- Former governor Rick Perry among those to miss out on first GOP debate
- City Committee Kills BBQ Ordinance
- No Paxton Press Conference As Democrats Call For Resignation
- Texas AG Ken Paxton Booked On Criminal Charges
- Attack targets Donald Trump website as Gawker posts old cell number
- Trump dominates while Perry may not make debate cut
- Reports: Paxton Indicted by Collin County Grand Jury
- Scrutiny Of Latest Round Of Hillary Clinton Emails Begins
- DPS Director Hammered At Hearing On Bland Case
- Sandra Bland's Arrest, Death Takes Stage At Texas Capitol
- Planned Parenthood Skips 'Political' Texas Senate Hearing
- Court of appeals drops one charge against former Governor Rick Perry
- Trump Tours Texas-Mexico Border
- Kerry Defends Iran Nuclear Deal
- Trump Says Hispanics Love Him
- George Bush Senior Out Of ME. Hospital After Fall
- Abbott Accosted By Traveler Angered Over Gay-Marriage Stance
- Obama Challenges Critics Of Iran Nuclear Deal
- Abbott Orders Investigation Of Use Of Tissue From Abortions
- Local Opponents Of Gay Marriage Vow To Fight On
- Louisiana Gov. Jindal ready to jump into 2016 presidential race
- Abbott Signs Bill To Limit Pollution Lawsuits
- Young Protester Demands Veto Of Texas Budget Measure
- Commissioner To Leave HHSC As Deputy Takes Over
- Clinton: GOP Trying To Make It Difficult For People To Vote
- Perry Announces Presidential Run
- Travis County Gears Up To Issue Same-Sex Marriage Licenses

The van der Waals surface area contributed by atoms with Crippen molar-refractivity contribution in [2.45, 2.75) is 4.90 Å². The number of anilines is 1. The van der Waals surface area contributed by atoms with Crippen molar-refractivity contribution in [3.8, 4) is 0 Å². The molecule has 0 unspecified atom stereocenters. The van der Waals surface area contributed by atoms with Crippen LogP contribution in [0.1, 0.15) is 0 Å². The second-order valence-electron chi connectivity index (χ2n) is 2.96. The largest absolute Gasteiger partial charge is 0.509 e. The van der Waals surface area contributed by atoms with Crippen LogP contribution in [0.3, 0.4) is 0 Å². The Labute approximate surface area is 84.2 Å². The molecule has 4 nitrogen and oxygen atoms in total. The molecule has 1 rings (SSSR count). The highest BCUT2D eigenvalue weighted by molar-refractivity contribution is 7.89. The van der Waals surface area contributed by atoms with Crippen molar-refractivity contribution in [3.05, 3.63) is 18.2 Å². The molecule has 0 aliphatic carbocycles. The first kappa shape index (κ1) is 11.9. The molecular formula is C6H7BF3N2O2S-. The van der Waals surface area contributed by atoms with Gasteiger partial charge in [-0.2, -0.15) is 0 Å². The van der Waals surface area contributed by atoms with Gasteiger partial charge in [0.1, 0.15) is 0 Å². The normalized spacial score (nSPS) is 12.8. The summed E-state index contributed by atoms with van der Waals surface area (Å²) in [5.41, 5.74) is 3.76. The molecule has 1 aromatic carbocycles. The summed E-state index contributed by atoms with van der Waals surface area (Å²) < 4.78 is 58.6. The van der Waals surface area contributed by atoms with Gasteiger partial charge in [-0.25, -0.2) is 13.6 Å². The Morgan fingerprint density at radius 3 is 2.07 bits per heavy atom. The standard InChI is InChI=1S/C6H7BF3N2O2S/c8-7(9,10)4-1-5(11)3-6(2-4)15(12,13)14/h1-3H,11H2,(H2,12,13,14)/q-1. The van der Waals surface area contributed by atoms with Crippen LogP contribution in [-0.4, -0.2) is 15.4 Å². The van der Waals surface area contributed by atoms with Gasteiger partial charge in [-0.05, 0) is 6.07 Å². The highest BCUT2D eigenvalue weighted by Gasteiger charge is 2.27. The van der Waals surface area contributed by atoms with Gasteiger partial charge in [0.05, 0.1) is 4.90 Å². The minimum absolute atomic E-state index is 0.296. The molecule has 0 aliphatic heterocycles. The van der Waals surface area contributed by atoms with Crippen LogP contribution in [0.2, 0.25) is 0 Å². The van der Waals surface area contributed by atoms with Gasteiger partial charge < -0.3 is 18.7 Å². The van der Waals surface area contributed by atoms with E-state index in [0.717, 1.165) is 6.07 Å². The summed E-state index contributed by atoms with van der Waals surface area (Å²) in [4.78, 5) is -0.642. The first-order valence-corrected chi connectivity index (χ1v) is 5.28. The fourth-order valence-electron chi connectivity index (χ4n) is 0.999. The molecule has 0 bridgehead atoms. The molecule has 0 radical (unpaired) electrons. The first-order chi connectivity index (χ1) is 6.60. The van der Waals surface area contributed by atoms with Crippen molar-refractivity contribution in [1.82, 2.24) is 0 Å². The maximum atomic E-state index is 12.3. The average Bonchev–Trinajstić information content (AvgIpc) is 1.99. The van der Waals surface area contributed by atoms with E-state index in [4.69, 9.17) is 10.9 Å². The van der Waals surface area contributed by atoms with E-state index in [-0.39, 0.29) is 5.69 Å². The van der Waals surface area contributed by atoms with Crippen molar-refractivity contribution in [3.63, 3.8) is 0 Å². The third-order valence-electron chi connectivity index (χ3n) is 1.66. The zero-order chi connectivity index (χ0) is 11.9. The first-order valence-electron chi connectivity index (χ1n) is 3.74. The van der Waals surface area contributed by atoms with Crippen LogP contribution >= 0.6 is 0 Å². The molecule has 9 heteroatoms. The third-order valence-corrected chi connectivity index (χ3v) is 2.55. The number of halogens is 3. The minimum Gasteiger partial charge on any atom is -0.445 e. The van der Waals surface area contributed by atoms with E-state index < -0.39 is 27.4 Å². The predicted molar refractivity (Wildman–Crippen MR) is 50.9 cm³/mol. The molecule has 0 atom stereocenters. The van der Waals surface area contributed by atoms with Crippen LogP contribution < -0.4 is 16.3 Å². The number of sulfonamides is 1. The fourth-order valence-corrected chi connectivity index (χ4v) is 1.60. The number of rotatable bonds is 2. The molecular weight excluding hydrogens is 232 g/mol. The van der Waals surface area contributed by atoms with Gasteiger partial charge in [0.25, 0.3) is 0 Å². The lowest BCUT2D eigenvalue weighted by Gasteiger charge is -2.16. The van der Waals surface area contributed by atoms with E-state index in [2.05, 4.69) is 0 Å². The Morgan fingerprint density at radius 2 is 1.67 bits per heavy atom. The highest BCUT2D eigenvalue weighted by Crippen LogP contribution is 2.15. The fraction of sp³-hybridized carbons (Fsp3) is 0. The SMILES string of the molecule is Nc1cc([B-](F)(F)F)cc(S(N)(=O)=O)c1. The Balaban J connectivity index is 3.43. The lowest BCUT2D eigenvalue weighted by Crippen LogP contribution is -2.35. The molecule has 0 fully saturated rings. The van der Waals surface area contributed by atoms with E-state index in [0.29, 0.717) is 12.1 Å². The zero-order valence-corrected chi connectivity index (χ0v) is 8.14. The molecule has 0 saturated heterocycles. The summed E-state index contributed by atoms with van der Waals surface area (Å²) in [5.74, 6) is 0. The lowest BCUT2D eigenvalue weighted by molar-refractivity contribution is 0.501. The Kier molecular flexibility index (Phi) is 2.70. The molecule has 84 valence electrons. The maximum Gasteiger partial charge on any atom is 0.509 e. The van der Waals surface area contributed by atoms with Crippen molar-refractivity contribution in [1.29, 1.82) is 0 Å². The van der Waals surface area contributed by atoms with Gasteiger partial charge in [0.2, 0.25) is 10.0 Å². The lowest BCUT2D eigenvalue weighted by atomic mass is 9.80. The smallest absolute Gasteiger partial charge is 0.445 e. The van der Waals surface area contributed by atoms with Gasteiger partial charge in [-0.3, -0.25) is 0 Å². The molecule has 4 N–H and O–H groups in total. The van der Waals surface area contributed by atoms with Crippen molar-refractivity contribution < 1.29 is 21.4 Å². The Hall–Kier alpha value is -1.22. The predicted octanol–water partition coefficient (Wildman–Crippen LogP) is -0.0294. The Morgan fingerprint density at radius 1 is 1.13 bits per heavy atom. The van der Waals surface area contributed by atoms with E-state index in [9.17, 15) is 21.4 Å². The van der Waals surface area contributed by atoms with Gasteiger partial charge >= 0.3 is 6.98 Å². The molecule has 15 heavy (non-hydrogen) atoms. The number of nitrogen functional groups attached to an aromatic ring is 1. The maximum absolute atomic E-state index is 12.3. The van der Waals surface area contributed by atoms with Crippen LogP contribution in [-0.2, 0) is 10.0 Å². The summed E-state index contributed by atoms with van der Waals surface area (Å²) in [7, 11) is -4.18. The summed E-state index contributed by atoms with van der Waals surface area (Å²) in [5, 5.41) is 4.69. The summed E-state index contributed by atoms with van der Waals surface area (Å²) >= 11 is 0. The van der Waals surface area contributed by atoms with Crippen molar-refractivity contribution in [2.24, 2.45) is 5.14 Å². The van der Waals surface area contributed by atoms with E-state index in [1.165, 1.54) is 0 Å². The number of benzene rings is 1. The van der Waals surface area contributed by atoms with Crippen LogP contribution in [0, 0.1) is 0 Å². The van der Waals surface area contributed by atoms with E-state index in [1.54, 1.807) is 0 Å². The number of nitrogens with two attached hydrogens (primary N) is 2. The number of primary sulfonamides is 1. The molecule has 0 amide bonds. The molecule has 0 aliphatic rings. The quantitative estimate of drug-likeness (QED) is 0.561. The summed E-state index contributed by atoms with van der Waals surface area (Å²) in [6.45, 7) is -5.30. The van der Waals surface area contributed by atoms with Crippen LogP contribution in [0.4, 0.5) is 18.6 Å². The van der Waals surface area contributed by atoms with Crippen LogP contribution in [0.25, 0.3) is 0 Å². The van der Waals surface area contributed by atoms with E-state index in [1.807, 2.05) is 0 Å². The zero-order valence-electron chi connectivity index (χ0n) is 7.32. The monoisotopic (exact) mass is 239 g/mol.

- Like Perry, Abbott Says He'll Leave Texas To Lure Businesses
- Texas Legislature Ends 2015 Session
- Abbott: Texas Won't Legalize Medicinal Or Recreational Pot
- Texas Legislature Ends 2015 Session
- 'Open Carry' Bill Heads To Gov. Abbott
- Austin's Top Cop Says Governor Needs To Step In On Open Carry
- Texas Senate Debating Major Open Carry Handgun Bill
- Texas House OKs Letting Clergy Refuse To Marry Gay Couples
- COA Spends $70K On Austin Code Ad Campaign
- Texas Senate Panel Passes Restrictions On Teen Abortions
- Perry Set To Announce Presidential Bid June 4 In Dallas
- Governor Abbott Signs Kari's Law for better 911 Access
- Texas Anti-Gay Marriage Bill In Limbo With Time Running Out
- House OKs Bill Restricting Minors Seeking Abortions
- Austin City Council Denounces Stereotypes In Training Session
- Supreme Court Rules Police Can't Extend Traffic Stops
- Senate Backs Allowing Pastors To Refuse To Marry Same-Sex Couples
- East Austin Could Get Luxury Golf Course
- Committee Votes Against Requiring Scrubbers For BBQ Food Trucks/Restaurants
- Waste Of Time: Texas House Votes To Keep Daylight Savings
- Senate Gives High Sign To Limited Medical Marijuana
- Pot Legalization Bill Clears House Panel
- School Shooting Victims, Families Voice Against Campus Carry
Wendy Davis Hits Cruz On Role In Shutdown
Updated: Monday, October 28 2013, 03:44 PM CDT
by Jay Root, Texas Tribune
FORT WORTH — State Sen. Wendy Davis, the Democratic candidate for Texas governor, criticized Republican U.S. Sen. Ted Cruz on Monday for his role in the recent federal government shutdown, saying he harmed average citizens just to score political points.
"I think he demonstrated that being the loudest person in the room isn’t necessarily equivalent to being a leader,” Davis said. "I was disappointed to see that he was willing to put so many thousands of Texas families in harm’s way for purposes of making a political statement.”
Davis’ remarks, made outside an early voting location for the constitutional amendment election, amounted to her harshest assessment yet of the Tea Party-backed Republican. During her appearance at the Texas Tribune Festival last month, before the shutdown and debt ceiling brinkmanship roiled Washington, Davis noted that she and Cruz "agree on some things” and said politicians shouldn’t be afraid to say that.
Cruz spokeswoman Catherine Frazier fired back, saying the senator's efforts to stop the Affordable Care Act were justified. She also favorably compared what Cruz did with Davis' summer filibuster of a restrictive abortion bill. The legislation, which eventually passed, includes a ban on abortions after 20 weeks of pregnancy.